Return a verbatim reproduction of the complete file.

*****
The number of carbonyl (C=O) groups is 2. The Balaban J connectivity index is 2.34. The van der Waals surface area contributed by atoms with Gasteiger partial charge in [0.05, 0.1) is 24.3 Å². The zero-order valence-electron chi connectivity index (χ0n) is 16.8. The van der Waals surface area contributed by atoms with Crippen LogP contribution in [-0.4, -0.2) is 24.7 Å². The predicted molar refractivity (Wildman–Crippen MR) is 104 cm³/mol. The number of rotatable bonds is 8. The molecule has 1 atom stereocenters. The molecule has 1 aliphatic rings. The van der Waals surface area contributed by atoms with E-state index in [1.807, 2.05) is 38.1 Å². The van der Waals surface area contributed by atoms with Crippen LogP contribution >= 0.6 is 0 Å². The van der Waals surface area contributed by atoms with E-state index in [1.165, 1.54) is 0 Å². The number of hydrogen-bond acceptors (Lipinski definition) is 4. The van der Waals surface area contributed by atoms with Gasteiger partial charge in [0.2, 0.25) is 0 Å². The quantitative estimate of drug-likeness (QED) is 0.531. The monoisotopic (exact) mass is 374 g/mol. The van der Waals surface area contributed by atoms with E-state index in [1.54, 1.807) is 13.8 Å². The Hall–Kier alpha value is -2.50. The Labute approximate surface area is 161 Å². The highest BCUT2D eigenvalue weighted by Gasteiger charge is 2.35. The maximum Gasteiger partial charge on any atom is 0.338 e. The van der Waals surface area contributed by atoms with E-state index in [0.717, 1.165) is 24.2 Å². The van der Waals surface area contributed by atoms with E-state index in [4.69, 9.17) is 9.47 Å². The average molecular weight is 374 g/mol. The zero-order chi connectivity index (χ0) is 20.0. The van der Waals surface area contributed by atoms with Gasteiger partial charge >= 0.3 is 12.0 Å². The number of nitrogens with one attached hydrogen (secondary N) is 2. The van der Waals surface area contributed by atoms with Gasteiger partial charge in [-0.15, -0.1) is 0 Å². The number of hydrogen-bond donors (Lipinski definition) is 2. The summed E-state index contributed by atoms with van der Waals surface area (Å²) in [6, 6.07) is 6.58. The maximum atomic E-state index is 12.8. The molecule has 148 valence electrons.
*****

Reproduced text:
The number of carbonyl (C=O) groups is 2. The Balaban J connectivity index is 2.34. The van der Waals surface area contributed by atoms with Gasteiger partial charge in [0.05, 0.1) is 24.3 Å². The zero-order valence-electron chi connectivity index (χ0n) is 16.8. The van der Waals surface area contributed by atoms with Crippen LogP contribution in [-0.4, -0.2) is 24.7 Å². The predicted molar refractivity (Wildman–Crippen MR) is 104 cm³/mol. The number of rotatable bonds is 8. The molecule has 1 atom stereocenters. The molecule has 1 aliphatic rings. The van der Waals surface area contributed by atoms with E-state index in [1.807, 2.05) is 38.1 Å². The van der Waals surface area contributed by atoms with Crippen LogP contribution >= 0.6 is 0 Å². The van der Waals surface area contributed by atoms with E-state index in [1.165, 1.54) is 0 Å². The number of hydrogen-bond acceptors (Lipinski definition) is 4. The van der Waals surface area contributed by atoms with Gasteiger partial charge in [0.2, 0.25) is 0 Å². The quantitative estimate of drug-likeness (QED) is 0.531. The monoisotopic (exact) mass is 374 g/mol. The van der Waals surface area contributed by atoms with E-state index in [1.54, 1.807) is 13.8 Å². The Hall–Kier alpha value is -2.50. The Labute approximate surface area is 161 Å². The highest BCUT2D eigenvalue weighted by Gasteiger charge is 2.35. The maximum Gasteiger partial charge on any atom is 0.338 e. The van der Waals surface area contributed by atoms with E-state index in [0.717, 1.165) is 24.2 Å². The van der Waals surface area contributed by atoms with E-state index in [4.69, 9.17) is 9.47 Å². The average molecular weight is 374 g/mol. The zero-order chi connectivity index (χ0) is 20.0. The van der Waals surface area contributed by atoms with Gasteiger partial charge >= 0.3 is 12.0 Å². The number of nitrogens with one attached hydrogen (secondary N) is 2. The van der Waals surface area contributed by atoms with Gasteiger partial charge in [-0.15, -0.1) is 0 Å². The number of hydrogen-bond donors (Lipinski definition) is 2. The summed E-state index contributed by atoms with van der Waals surface area (Å²) in [6, 6.07) is 6.58. The maximum atomic E-state index is 12.8. The molecule has 148 valence electrons.